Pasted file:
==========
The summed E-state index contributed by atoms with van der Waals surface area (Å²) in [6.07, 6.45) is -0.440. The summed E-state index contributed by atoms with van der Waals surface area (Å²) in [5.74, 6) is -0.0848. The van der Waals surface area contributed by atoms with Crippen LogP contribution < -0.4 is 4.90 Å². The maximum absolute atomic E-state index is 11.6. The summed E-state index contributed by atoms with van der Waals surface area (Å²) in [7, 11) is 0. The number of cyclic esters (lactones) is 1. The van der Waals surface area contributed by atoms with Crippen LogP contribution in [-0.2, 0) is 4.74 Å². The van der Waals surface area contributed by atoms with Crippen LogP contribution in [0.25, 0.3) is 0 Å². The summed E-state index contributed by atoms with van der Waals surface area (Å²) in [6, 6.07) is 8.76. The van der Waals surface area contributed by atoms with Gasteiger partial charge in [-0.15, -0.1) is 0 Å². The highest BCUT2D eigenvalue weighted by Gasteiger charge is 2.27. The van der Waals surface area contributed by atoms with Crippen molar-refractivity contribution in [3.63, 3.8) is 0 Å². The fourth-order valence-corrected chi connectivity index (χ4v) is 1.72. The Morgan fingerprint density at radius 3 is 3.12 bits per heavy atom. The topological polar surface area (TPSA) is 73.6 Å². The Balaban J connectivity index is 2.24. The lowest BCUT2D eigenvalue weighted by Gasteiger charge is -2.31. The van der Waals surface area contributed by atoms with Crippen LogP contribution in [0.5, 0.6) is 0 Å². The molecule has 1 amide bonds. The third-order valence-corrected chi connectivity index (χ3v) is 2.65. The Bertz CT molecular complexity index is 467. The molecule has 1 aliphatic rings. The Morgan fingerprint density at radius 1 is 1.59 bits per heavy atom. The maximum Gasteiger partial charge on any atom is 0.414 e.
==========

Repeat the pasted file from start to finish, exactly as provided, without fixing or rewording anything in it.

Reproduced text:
The summed E-state index contributed by atoms with van der Waals surface area (Å²) in [6.07, 6.45) is -0.440. The summed E-state index contributed by atoms with van der Waals surface area (Å²) in [5.74, 6) is -0.0848. The van der Waals surface area contributed by atoms with Crippen LogP contribution < -0.4 is 4.90 Å². The maximum absolute atomic E-state index is 11.6. The summed E-state index contributed by atoms with van der Waals surface area (Å²) in [7, 11) is 0. The number of cyclic esters (lactones) is 1. The van der Waals surface area contributed by atoms with Crippen LogP contribution in [-0.2, 0) is 4.74 Å². The van der Waals surface area contributed by atoms with Crippen LogP contribution in [0.25, 0.3) is 0 Å². The summed E-state index contributed by atoms with van der Waals surface area (Å²) in [6, 6.07) is 8.76. The van der Waals surface area contributed by atoms with Gasteiger partial charge in [-0.15, -0.1) is 0 Å². The highest BCUT2D eigenvalue weighted by Gasteiger charge is 2.27. The van der Waals surface area contributed by atoms with Crippen molar-refractivity contribution in [3.63, 3.8) is 0 Å². The fourth-order valence-corrected chi connectivity index (χ4v) is 1.72. The Morgan fingerprint density at radius 3 is 3.12 bits per heavy atom. The topological polar surface area (TPSA) is 73.6 Å². The Balaban J connectivity index is 2.24. The lowest BCUT2D eigenvalue weighted by Gasteiger charge is -2.31. The van der Waals surface area contributed by atoms with Crippen LogP contribution in [0.5, 0.6) is 0 Å². The molecule has 1 amide bonds. The third-order valence-corrected chi connectivity index (χ3v) is 2.65. The Bertz CT molecular complexity index is 467. The molecule has 1 aliphatic rings. The Morgan fingerprint density at radius 1 is 1.59 bits per heavy atom. The maximum Gasteiger partial charge on any atom is 0.414 e.